The Paradox of Transformative Learning Among Mid-Career Professionals

The Paradox of Transformative Learning Among Mid-Career Professionals

Niels Agger-Gupta (Royal Roads University, British Columbia, Canada) and Catherine Etmanski (Royal Roads University, British Columbia, Canada)
DOI: 10.4018/ijavet.2014010104
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Abstract

Royal Roads University (RRU) is a special purpose university in British Columbia, Canada. Since 1995, this university has focused primarily on multi-sectoral and interdisciplinary graduate education for working professionals. Most programs are offered in a blended online and face-to-face format, which enables adult learners to continue in their professions while they pursue their studies. While one might not expect a primarily distance education degree to be transformative, feedback from learners consistently points to the experience of transformative learning. This article explores the Master's of Arts in Leadership Studies (MA-L) program. It is proposed that there are at least three elements of the design of this program that contribute to experiences of transformation. First, the RRU Learning and Teaching Model creates a framework that can allow many learners to learn how to learn in a new way. Second, the MA-L program itself has its own competency framework that begins by priming learners to look inward before they seek to lead others. Third and finally, the first year two-week residency, completed after one month of online preparation, provides an embodied experience in what, for many, is a new way of being. This embodied experience creates an awareness of what is possible for human relationship and communication, not only in the context of their particular graduate learning cohort, but also with colleagues, family members, and friends. Taken together, these create an often unexpectedly, and somewhat paradoxically, transformative experience for mid-career professionals.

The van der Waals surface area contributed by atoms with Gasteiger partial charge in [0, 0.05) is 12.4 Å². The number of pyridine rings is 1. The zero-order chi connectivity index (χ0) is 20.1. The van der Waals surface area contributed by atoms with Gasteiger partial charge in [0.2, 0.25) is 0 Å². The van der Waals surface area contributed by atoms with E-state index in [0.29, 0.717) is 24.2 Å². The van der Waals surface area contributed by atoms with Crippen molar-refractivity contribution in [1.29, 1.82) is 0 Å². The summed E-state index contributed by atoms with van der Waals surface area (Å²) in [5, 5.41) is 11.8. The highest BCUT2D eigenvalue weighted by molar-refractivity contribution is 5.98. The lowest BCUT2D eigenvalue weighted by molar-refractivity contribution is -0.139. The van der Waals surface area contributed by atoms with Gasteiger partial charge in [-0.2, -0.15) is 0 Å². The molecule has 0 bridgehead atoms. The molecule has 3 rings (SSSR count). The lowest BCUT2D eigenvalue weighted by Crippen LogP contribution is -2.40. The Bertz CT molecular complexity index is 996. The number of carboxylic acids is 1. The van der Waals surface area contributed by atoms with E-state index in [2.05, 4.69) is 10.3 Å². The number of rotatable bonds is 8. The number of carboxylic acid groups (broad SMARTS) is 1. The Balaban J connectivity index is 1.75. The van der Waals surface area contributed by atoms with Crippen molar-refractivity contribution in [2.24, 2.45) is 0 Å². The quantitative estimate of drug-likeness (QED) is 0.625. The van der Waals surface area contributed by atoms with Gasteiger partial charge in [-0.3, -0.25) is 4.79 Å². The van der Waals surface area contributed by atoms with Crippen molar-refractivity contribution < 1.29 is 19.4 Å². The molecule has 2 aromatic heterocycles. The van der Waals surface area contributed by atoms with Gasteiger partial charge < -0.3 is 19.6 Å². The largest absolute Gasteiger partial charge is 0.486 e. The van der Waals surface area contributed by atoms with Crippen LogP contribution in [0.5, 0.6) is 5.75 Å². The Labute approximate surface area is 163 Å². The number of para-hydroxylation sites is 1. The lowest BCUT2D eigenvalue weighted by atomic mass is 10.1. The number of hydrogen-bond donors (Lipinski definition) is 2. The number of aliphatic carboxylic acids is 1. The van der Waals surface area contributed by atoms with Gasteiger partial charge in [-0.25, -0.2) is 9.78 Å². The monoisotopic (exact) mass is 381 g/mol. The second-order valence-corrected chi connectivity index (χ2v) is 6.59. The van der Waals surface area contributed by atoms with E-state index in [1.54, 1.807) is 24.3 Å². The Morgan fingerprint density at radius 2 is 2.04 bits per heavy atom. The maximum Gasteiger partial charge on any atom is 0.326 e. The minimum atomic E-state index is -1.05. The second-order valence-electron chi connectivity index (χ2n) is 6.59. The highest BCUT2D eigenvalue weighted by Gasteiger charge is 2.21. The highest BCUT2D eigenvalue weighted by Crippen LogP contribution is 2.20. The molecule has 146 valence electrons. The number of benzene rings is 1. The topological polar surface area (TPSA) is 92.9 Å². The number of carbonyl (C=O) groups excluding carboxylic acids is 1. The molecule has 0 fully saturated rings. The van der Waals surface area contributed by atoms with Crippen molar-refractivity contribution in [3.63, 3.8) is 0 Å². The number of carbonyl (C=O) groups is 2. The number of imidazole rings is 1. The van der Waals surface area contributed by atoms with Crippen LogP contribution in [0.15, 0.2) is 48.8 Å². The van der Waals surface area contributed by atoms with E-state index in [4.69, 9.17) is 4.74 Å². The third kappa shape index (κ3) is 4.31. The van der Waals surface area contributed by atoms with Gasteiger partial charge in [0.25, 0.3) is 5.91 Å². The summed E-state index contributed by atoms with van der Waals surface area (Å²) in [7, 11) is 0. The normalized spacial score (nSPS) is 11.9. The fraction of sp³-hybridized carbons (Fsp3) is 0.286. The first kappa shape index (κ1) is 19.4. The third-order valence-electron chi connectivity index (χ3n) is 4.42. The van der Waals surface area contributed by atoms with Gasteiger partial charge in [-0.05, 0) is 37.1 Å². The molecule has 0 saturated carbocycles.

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Theoretical Framework

Liberation is thus a childbirth, and a painful one. The man or woman who emerges is a new person, viable only as the oppressor-oppressed contradiction is superseded by the humanization of all people. Or to put it another way, the solution of this contradiction is born in the labor which brings into the world this new being: no longer the oppressor nor longer oppressed, but human in the process of achieving freedom. (Freire, 2003, p.49)

This section introduces readers to the theory of transformative learning. In particular, it draws from Mezirow’s (1978; 1991) idea of ‘perspective transformation’ then provides an overview of four frequently cited traditions of transformative learning.

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